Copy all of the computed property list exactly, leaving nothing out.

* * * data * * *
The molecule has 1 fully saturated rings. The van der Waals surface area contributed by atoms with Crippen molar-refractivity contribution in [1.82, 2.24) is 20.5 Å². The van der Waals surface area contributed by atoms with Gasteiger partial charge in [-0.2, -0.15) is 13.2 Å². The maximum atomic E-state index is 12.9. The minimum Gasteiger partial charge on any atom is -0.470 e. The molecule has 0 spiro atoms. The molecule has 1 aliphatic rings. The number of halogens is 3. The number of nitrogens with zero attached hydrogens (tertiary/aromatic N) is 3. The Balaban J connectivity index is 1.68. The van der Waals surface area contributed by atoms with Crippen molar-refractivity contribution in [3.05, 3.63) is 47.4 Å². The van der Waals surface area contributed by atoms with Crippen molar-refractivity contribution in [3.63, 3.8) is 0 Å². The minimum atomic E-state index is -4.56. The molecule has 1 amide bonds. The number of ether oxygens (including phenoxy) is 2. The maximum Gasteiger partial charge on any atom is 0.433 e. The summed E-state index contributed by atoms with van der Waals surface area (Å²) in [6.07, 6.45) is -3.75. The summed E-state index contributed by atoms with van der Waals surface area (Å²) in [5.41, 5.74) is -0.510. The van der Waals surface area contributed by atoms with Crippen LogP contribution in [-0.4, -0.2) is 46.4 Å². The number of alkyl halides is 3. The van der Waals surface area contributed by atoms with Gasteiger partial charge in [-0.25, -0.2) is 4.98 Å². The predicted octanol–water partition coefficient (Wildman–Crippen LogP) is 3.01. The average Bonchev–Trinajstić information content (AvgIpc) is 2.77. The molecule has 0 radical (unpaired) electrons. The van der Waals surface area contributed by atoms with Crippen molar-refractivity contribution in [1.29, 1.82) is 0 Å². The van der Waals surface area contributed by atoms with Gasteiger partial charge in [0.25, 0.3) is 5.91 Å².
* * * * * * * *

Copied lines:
The molecule has 1 fully saturated rings. The van der Waals surface area contributed by atoms with Crippen molar-refractivity contribution in [1.82, 2.24) is 20.5 Å². The van der Waals surface area contributed by atoms with Gasteiger partial charge in [-0.2, -0.15) is 13.2 Å². The maximum atomic E-state index is 12.9. The minimum Gasteiger partial charge on any atom is -0.470 e. The molecule has 0 spiro atoms. The molecule has 1 aliphatic rings. The number of halogens is 3. The number of nitrogens with zero attached hydrogens (tertiary/aromatic N) is 3. The Balaban J connectivity index is 1.68. The van der Waals surface area contributed by atoms with Crippen molar-refractivity contribution in [3.05, 3.63) is 47.4 Å². The van der Waals surface area contributed by atoms with Crippen molar-refractivity contribution in [3.63, 3.8) is 0 Å². The minimum atomic E-state index is -4.56. The molecule has 1 amide bonds. The number of ether oxygens (including phenoxy) is 2. The maximum Gasteiger partial charge on any atom is 0.433 e. The summed E-state index contributed by atoms with van der Waals surface area (Å²) in [6.07, 6.45) is -3.75. The summed E-state index contributed by atoms with van der Waals surface area (Å²) in [5.41, 5.74) is -0.510. The van der Waals surface area contributed by atoms with Crippen LogP contribution in [-0.4, -0.2) is 46.4 Å². The number of alkyl halides is 3. The van der Waals surface area contributed by atoms with Gasteiger partial charge in [-0.25, -0.2) is 4.98 Å². The predicted octanol–water partition coefficient (Wildman–Crippen LogP) is 3.01. The average Bonchev–Trinajstić information content (AvgIpc) is 2.77. The molecule has 0 radical (unpaired) electrons. The van der Waals surface area contributed by atoms with Crippen molar-refractivity contribution in [1.29, 1.82) is 0 Å². The van der Waals surface area contributed by atoms with Gasteiger partial charge in [0.25, 0.3) is 5.91 Å².